As of Friday, Canada had counted 77 confirmed cases of monkeypox, almost the majority of which were detected in Quebec, where the authorities considered the situation worrisome. Canada reported its first two cases on May 20 in the French-speaking province.
Dr. Howard Ngo, an official at the Federal Public Health Agency, said during a press conference that the situation is worrying, noting that the authorities are especially afraid of “cases” spreading among “families and affecting pregnant women or young children.”
Ngo also stated that this prevalence is not limited to “a specific group or environment” and thus can affect “anyone regardless of their sexual identity or sexual orientation.”
The province has received anti-smallpox vaccines that can be effective in protecting contacts with people infected with monkeypox, noting that there is currently no treatment or vaccine available to combat this virus, but vaccination against smallpox has proven highly effective in prevention.
According to the World Health Organization, monkeypox is a rare zoonotic viral disease (the virus is transmitted from animal to human), and the symptoms of human infection are similar to those experienced by people with smallpox, but are less severe.
Some patients develop enlarged lymph nodes before a rash appears, a feature that distinguishes monkeypox from other similar diseases.
Monkeypox was first detected in the Democratic Republic of the Congo in 1970, and since then most cases have been reported in the rainforests of the Congo Basin and West Africa.
51 injuries in France
In France, the health authorities announced the discovery of 51 injuries, amid an increase in the number of confirmed infections around the world. Paris reported the first cases in May, and the total number of confirmed cases on Wednesday was 33.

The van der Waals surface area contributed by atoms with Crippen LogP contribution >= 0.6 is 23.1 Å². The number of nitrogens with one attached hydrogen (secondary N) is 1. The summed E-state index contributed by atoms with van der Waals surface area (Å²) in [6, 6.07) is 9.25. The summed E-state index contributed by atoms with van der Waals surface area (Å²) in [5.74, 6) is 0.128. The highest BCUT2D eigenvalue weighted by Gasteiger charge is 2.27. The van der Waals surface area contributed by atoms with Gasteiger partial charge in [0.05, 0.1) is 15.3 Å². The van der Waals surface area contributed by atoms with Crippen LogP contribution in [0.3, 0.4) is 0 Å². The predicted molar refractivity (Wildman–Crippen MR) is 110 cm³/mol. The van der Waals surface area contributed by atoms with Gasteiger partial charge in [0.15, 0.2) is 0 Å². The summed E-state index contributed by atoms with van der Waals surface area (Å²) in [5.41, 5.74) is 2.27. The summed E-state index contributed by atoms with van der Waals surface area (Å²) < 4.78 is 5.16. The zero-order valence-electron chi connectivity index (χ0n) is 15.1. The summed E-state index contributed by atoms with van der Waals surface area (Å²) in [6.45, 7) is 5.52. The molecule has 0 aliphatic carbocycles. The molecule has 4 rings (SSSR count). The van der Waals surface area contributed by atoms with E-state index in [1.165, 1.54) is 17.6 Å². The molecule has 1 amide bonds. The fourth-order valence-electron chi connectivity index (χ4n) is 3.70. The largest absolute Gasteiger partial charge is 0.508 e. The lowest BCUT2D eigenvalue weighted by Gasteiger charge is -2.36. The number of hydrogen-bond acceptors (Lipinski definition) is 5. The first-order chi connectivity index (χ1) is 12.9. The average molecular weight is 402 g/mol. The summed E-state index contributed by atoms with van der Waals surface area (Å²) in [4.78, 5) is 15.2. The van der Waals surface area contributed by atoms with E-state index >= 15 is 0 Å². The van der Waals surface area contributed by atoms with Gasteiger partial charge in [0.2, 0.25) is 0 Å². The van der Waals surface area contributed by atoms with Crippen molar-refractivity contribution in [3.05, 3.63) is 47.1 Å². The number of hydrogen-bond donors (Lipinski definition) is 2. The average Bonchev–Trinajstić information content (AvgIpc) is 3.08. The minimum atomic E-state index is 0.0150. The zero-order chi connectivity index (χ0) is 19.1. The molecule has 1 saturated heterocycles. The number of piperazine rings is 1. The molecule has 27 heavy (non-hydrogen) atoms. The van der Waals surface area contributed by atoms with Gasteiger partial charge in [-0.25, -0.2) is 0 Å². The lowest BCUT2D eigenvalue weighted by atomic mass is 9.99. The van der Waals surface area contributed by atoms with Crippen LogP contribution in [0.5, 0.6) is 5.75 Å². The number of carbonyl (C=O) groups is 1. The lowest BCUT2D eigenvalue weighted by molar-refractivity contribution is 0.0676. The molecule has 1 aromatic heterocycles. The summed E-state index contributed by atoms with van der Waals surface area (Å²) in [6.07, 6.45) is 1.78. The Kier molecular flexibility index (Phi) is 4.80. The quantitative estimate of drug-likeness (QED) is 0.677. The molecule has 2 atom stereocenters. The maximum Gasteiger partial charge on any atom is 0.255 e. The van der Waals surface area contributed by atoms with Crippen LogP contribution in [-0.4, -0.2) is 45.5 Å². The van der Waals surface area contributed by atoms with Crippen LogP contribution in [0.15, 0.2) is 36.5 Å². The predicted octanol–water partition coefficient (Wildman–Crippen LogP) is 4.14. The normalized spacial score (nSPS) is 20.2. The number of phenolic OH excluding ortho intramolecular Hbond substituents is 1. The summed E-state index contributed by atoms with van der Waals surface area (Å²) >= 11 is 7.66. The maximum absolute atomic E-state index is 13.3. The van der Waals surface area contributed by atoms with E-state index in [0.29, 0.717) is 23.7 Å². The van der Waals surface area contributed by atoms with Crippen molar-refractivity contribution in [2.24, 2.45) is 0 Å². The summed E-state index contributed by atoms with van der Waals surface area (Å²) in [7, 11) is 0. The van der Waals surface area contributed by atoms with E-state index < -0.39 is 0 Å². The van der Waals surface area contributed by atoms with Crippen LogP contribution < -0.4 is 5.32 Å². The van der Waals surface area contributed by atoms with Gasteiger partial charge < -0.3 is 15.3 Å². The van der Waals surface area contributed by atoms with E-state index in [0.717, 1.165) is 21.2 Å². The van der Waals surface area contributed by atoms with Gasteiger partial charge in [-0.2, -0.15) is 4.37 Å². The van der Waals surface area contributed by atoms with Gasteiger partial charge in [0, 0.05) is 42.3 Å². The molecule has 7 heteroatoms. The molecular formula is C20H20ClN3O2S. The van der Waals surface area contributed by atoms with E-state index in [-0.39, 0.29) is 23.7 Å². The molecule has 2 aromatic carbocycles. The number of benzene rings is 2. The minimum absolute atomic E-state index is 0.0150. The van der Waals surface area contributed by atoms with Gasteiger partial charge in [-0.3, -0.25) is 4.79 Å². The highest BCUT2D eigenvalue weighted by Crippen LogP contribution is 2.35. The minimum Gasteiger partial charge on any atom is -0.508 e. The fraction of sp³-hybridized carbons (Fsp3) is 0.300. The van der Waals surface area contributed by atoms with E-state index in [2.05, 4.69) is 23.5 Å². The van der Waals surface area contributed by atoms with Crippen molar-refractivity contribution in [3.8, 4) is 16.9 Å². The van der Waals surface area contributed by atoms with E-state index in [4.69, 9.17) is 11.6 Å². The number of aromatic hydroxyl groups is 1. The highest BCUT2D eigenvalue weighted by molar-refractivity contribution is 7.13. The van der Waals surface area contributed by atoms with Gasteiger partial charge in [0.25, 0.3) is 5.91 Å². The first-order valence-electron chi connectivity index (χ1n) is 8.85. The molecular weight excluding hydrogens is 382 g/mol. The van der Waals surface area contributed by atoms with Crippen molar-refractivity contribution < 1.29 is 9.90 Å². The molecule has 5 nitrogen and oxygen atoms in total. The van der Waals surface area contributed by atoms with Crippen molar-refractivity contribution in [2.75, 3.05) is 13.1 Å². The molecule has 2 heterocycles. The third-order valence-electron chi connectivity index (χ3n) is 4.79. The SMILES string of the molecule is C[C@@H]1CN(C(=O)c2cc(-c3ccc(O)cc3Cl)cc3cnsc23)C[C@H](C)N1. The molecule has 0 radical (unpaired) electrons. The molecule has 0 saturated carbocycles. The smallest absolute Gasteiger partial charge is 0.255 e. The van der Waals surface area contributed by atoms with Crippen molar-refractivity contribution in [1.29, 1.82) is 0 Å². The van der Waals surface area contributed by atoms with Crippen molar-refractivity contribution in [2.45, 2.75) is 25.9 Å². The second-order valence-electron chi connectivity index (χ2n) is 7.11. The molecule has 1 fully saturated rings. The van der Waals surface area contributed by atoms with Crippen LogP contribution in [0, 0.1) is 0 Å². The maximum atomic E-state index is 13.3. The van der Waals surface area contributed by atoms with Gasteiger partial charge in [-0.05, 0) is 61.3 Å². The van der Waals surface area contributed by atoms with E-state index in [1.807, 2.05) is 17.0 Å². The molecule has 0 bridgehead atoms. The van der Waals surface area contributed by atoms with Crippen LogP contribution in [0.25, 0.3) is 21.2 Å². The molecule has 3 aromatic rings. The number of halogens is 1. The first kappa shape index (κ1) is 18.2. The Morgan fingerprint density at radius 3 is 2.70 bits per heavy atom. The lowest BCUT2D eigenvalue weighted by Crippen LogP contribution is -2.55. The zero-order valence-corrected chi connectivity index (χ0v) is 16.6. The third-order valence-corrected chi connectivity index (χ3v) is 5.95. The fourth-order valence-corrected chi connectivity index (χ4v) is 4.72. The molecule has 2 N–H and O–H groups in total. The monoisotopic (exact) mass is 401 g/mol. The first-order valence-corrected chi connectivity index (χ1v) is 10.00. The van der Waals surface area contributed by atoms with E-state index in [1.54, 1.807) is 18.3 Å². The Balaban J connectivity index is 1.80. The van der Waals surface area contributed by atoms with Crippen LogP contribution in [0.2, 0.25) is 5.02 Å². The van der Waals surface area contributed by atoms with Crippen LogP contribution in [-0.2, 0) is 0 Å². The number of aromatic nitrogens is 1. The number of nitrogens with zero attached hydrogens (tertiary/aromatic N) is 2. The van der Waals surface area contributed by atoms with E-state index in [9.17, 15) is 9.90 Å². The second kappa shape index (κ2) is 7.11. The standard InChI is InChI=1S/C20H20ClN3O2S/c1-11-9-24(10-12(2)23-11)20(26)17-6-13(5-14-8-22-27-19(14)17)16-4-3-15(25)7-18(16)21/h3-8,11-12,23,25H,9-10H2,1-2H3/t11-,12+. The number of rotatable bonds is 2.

The French Public Health Authority said that all injuries were recorded in men between the ages of 22 and 63, and that only one person was admitted to the hospital and subsequently discharged from it.
21 injuries in the United States
On Friday, the US Centers for Disease Control and Prevention reported that it was aware of more than 700 cases of monkeypox worldwide, including 21 cases in the United States.
Among the cases recorded in the United States, 20 were monitored in 11 states, and the twenty-first infection was monitored and occurred abroad.
The majority of Americans’ infections are linked to trips abroad, according to the Centers for Disease Control and Prevention, the country’s main federal health agency. But some of the other infections are linked to other known cases in the United States, and for one of the infected, the source of the infection has not yet been determined.
The country’s health officials have urged doctors to test for the disease if suspected, saying there may be community spread, but it is too early to say whether the disease will turn into a pandemic, adding that the risks to public health remain low.
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